Retailers Scramble to Cope with Latest Google Product Feed Changes
By Ina Steiner
Retailers looking forward to summer vacations now have a new chore to take care of before they start gearing up for back-to-school activities next month. Google announced on Monday additional changes to its Product Search feed requirements that will take effect on September 22, 2011.
Product feeds are important to getting visibility in search-engine shopping results. In the spring, Google had began requiring merchants to include Unique Product Identifiers (UPIs), shipping and tax information in their product feeds. (See, "What You Need to Know about Google Product-Feed Changes" - link to article).
The latest round of changes, announced on Monday, hit apparel sellers particularly hard. Gena Cornett manages a clothing website called ComfortWearables.com. She's concerned about Google's requirement that merchants submit an image for each variation when selling multiple variations of a product, such as a t-shirt in multiple colors.
"On my apparel website, I have many products with multiple size/color variations. However, I don't have images for each individual color variation. I use stock photos provided by my supplier, which are usually a "catalog photo" of a representative item and "color chips" for the color variations. Reading this makes it look like if I don't have a different photo for each variation, I will not be able to submit the item."
On Google's page describing Products Feed Specifications under Basic Product Information: Image Link, Google states, "If you're selling multiple variations of a product (such as a t-shirt in multiple colors), you must give an image of the correct variation (except for variations of sizes). If you do not have the correct image for the variation of the product, you may not submit the item."
The page also warns merchants about the new changes and links to a summary of the Summer 2011 changes and how those changes might affect merchants.
Cornett said she was also confused about another change in requirements to variations and is concerned she may have to create separate product pages for each color/size variation. "If I do have to create separate product pages, it is going to require a huge time commitment to get it done."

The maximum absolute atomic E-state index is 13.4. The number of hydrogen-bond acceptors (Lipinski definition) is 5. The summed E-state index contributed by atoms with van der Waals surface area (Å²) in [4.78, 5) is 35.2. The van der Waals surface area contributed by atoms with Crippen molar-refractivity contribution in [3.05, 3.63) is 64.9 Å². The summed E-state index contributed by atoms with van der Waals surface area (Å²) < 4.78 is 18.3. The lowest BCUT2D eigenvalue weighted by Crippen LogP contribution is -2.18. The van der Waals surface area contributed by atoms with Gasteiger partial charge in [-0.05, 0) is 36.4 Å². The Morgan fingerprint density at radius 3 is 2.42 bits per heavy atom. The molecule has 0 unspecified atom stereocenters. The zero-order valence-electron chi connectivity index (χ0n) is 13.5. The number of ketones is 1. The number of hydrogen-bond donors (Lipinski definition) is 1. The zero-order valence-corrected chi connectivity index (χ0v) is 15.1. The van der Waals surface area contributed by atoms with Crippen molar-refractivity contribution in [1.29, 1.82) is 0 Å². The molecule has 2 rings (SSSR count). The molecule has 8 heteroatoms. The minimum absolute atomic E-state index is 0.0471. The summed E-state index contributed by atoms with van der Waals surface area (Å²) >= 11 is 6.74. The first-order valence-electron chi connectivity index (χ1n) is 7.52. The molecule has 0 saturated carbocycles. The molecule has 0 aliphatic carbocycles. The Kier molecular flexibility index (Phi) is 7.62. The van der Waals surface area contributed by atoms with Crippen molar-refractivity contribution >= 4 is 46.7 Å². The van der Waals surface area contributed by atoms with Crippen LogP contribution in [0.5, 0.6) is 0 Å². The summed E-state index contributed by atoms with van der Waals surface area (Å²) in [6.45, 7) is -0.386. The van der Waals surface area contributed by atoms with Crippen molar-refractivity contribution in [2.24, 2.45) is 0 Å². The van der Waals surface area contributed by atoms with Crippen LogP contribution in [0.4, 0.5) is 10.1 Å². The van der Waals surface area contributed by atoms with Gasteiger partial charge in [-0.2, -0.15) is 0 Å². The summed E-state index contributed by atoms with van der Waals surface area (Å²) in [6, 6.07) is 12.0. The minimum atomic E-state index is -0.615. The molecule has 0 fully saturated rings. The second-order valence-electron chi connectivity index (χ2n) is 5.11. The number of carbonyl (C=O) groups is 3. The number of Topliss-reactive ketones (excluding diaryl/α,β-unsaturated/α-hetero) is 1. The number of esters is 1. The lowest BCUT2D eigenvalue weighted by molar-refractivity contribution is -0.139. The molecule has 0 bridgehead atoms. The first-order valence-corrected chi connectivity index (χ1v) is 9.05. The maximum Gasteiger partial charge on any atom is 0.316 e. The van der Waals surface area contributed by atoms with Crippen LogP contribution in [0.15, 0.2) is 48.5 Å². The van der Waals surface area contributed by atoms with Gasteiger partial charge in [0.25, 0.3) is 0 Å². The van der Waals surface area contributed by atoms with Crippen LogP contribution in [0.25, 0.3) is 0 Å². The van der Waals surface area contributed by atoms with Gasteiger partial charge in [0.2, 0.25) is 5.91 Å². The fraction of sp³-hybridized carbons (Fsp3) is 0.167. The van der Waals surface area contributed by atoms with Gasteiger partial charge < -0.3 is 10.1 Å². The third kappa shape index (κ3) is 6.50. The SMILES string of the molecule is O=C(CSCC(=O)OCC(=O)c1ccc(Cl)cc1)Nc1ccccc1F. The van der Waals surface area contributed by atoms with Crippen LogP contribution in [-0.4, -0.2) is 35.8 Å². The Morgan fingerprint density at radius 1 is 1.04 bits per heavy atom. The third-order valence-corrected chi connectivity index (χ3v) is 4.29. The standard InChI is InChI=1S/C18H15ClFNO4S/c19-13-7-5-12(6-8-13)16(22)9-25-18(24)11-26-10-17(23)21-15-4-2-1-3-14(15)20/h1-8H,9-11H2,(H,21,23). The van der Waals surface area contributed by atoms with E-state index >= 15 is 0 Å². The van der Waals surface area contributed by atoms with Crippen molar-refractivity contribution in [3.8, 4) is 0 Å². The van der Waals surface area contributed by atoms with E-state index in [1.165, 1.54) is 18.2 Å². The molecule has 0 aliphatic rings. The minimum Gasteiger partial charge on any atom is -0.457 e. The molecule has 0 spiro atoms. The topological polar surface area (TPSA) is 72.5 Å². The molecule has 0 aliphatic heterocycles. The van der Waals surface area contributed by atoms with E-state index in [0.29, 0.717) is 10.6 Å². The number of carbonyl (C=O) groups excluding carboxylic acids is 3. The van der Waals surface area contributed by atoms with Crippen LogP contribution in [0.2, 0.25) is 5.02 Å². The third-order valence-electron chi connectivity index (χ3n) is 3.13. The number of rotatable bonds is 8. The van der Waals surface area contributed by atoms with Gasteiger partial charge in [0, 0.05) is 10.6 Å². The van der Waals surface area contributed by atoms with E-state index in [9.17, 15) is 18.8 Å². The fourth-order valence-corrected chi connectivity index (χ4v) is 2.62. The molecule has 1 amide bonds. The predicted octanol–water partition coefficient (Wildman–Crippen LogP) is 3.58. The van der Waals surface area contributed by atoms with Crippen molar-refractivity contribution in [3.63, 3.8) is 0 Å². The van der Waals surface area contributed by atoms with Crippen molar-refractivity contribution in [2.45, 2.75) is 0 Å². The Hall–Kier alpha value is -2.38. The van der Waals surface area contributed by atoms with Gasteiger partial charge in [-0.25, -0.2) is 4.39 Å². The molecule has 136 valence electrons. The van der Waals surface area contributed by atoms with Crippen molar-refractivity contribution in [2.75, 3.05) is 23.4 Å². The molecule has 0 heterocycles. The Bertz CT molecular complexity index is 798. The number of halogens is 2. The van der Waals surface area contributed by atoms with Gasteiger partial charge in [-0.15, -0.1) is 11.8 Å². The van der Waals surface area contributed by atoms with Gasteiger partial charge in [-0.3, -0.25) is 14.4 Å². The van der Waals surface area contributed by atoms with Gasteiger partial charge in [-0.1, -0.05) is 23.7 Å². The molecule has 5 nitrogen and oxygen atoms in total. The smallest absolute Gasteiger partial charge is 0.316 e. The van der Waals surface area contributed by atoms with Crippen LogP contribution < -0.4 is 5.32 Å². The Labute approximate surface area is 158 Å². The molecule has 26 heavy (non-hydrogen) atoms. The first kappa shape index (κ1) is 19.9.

Cornett is a one-woman operation and sells on multiple websites and marketplaces, and said it will take her a lot of time to understand the requirements and then to implement them, during a time she needs to be loading holiday product onto her websites.
"I feel that this change, as well as the earlier changes this year, are primarily to benefit the large merchants that have the resources and staff to devote to making these changes," she said. "It is becoming increasingly hard for the small "mom and pop" merchant to have the time and resources to keep up with these changes, on top of sourcing and selling product, customer service, SEO, and all the changes required by marketplaces such as eBay."
Google summed up the Summer 2011 changes as follows:
- Availability: We'd like a user to be able to find your products even when they are out of stock. For this reason, the (availability) status of all your items will be required.
- Google Product Category: We have added a new required high-level attribute called (google product category) that contains the category of the item in Google's taxonomy (currently only required for a select number of categories). This is in addition to the current (product type) attribute.
- Images: We're making (image link) required and we encourage you to submit up to 10 additional product images through (additional image link). This way, you can improve the visual representation of your products.
- Apparel: In order to create a better experience for product variants such as dresses or shoes that are available in multiple colors or sizes, we ask you to include information like (size) and (color) in your product feed. In addition, we require you to provide (gender) and (age group).
- Data Freshness: We will continue to regularly check feeds for accuracy of pricing, availability, and general product information, and take action against accounts that violate our standards.
Google said its goal in making the changes was for shoppers to quickly and easily find the information they need on Google Product Search and to in turn send more shoppers to merchants.
Merchants aren't the only ones who have to cope with Google Product Feed changes - online marketplaces submit feeds to Google on behalf of third-party sellers and must also make sure the feeds comply with the latest requirements.
About the author:
Ina Steiner is co-founder and Editor of EcommerceBytes and has been reporting on ecommerce since 1999. She's a widely cited authority on marketplace selling and is author of "Turn eBay Data Into Dollars" (McGraw-Hill 2006). Her blog was featured in the book, "Blogging Heroes" (Wiley 2008). Follow her on Twitter at @ecommercebytes and send news tips to firstname.lastname@example.org.
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